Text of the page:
It’s all ingredients for an interesting childhood. As Opr@h says, “It’s what I know for sure.”

(This also explains why the first time I lived with girls I was almost 20, and had a really hard time with it all. And the first time I moved into a house with people I barely knew I was not-that-secretly happy that one was a dude. It’s an absolute myth that girls are cleaner, at least when it comes to bathrooms…..especially when it comes to bathrooms)

I’ve been more or less “at the end of the line” when it comes to development (CP aside). When everyone’s babies became kids, I was the baby. When the kids became teenagers, I was the kid. When everyone had school years in the rearview mirror I was looking at colleges.

Let’s not forget I was the little kid for all the big kids to practice parent, and just flat out have fun with. Although there was one time during the flood of “how are things going at school” emails and calls when an older cousin was having something of a midlife crisis and decided to share it with me, when I was 18 and trying to not flunk out of school.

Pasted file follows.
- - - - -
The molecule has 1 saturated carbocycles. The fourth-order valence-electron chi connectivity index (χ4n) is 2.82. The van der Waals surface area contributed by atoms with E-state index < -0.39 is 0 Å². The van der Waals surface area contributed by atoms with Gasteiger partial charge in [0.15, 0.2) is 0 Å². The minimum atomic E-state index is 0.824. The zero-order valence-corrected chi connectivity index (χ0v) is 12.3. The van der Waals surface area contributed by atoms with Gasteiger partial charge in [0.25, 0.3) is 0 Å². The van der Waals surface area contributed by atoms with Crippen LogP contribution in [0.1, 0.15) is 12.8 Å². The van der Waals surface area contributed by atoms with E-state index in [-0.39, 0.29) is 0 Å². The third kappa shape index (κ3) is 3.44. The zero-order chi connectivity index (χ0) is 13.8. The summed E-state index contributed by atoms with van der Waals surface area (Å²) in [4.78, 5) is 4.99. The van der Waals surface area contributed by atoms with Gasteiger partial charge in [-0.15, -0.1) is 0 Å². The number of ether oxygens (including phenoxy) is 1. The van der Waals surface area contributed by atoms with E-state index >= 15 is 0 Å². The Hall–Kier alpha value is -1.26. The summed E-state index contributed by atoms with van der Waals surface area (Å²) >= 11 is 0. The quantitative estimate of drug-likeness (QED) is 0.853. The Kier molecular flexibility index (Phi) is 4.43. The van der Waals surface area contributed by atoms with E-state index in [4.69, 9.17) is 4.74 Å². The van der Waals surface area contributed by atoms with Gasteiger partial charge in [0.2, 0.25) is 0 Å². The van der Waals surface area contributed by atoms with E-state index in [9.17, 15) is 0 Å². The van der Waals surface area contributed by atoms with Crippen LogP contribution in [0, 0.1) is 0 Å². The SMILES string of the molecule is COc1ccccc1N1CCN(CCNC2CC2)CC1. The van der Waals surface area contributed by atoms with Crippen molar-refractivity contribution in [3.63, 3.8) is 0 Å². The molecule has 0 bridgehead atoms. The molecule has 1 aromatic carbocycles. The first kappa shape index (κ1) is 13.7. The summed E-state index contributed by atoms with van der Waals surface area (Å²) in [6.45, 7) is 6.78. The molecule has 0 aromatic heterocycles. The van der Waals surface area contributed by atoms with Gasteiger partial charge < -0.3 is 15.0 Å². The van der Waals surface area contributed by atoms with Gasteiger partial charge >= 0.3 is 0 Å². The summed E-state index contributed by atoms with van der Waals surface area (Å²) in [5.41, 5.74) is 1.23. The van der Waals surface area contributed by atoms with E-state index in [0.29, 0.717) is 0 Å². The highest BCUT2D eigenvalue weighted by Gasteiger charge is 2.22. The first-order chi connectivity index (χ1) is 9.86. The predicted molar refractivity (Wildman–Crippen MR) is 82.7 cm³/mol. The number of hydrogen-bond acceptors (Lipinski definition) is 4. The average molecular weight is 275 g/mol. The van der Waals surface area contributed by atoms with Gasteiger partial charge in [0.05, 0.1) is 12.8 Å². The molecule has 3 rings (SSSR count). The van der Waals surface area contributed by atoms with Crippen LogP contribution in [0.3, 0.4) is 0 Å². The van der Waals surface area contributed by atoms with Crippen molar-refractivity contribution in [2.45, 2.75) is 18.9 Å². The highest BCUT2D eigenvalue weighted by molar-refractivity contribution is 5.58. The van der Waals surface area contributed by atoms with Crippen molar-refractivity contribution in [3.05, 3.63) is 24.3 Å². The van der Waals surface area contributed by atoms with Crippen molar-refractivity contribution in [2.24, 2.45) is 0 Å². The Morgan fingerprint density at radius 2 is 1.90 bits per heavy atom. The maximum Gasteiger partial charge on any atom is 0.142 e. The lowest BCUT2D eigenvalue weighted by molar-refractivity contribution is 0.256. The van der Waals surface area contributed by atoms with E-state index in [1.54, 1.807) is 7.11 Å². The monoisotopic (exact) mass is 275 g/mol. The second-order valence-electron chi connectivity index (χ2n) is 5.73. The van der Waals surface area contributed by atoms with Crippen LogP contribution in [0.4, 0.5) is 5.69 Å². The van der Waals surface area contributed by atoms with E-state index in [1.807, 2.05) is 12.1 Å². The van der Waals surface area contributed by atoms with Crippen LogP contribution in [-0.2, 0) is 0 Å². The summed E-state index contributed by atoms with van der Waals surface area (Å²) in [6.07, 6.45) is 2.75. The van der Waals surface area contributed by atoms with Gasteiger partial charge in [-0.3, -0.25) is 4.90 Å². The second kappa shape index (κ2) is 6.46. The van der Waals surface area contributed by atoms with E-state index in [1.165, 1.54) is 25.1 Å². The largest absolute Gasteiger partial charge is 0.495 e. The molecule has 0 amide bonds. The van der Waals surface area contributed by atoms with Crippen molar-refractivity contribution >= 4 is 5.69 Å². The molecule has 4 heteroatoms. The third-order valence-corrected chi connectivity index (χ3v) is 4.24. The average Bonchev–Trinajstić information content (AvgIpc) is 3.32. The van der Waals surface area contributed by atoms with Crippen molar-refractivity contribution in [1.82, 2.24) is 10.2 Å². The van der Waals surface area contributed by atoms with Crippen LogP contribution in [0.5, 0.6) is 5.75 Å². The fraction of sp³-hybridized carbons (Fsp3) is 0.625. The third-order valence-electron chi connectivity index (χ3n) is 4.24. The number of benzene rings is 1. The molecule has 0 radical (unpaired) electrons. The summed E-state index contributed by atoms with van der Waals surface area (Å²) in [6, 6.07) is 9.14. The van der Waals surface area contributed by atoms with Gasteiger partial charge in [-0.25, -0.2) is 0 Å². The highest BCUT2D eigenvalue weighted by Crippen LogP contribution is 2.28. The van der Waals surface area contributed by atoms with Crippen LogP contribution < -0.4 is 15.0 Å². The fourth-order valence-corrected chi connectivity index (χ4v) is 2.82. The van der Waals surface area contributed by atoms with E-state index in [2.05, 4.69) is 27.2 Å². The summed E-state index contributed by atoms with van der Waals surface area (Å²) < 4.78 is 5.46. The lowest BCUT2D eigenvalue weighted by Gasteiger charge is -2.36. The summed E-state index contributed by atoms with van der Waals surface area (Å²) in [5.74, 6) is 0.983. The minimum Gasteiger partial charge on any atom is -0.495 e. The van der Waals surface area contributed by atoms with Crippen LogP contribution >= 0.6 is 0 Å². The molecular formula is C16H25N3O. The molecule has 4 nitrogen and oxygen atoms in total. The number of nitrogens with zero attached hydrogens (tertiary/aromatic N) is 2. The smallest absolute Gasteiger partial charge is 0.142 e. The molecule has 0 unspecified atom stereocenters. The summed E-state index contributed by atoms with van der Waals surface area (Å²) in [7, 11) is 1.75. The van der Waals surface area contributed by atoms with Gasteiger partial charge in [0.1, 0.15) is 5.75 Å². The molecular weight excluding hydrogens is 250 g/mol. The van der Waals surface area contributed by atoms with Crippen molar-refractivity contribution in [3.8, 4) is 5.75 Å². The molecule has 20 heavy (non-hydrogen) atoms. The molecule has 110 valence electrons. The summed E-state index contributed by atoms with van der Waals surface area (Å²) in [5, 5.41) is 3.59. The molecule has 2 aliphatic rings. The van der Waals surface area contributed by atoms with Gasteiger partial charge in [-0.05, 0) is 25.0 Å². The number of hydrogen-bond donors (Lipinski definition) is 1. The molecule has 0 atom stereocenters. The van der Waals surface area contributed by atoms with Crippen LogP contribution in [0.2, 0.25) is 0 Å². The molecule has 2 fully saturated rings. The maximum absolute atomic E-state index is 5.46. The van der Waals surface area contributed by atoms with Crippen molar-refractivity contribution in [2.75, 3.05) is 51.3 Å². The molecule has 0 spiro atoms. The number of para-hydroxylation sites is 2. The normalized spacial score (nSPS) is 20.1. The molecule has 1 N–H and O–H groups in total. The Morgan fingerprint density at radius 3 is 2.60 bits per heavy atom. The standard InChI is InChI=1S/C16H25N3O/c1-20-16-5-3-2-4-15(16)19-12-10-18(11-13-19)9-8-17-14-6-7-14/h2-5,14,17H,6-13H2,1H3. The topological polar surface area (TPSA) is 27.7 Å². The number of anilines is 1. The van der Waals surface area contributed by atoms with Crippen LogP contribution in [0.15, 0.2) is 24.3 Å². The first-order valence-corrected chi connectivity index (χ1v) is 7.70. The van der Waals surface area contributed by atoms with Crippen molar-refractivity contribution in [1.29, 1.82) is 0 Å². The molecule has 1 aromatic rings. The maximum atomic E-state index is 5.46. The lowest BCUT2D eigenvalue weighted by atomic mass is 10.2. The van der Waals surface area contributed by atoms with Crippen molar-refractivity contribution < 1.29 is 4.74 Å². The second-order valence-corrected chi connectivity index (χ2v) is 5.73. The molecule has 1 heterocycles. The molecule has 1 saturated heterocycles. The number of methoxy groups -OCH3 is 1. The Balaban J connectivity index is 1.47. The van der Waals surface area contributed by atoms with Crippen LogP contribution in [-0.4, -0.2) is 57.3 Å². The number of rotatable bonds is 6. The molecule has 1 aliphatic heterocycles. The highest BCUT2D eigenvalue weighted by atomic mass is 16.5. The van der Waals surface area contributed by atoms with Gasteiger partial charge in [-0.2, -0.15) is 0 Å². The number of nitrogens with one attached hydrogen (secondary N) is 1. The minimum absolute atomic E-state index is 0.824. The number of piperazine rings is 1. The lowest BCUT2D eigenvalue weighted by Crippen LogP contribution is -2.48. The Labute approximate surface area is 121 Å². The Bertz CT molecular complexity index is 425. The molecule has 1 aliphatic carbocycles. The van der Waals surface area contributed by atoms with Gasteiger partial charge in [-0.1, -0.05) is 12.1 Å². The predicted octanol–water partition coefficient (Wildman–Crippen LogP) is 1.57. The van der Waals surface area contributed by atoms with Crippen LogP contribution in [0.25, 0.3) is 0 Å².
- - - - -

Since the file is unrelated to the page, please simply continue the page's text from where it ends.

The funny thing is, if you want to call it that, was that I don’t ever remember telling anyone I was bullied (except for begging my parents to let me transfer schools). My all knowing babysitter knew, but her younger sisters went to the same school and had classrooms on the same floor, so she had an exclusive to my preteen/teen torture.

If I ever said anything no one ever made a big deal out of it. It would’ve made matters worse anyway. Instead I was almost always given advice that didn’t pertain to the moment, it was lifelong advice. It would’ve been nice to have someone go in an “have a talk” with one of the bullies but what I got instead ended up being exactly what I needed.

Proof that there’s a light at the end of the tunnel.

And some pretty great people I get to call my family.

I survived being bullied because I knew the “b!tchy girl phase” doesn’t live in everyone forever. I saw enough of it in my home life to look past it in my school life, and when I couldn’t someone managed to get some sense into me one way or another.

*A similar version of this post was written on September 26, 2012

BADD ’17: In Defense Of The Able-Bodied

I’ve wanted to write this post for a long time, but it’s one of those “tread lightly” things, and that’s not my best skill, so I’ve put it off, but I think today is the day.

I’ve written before on whether or not it’s possible for those with disabilities to be ableist towards others with disabilities. While it’s a divisive topic I think it’s an important one to acknowledge and discuss in certain situations.

As excited as I was to join a swim team I knew I wanted to continue when the season was over, which ended up not being in the cards for a few reasons. I also knew the season was really just a start and I needed to find the next step.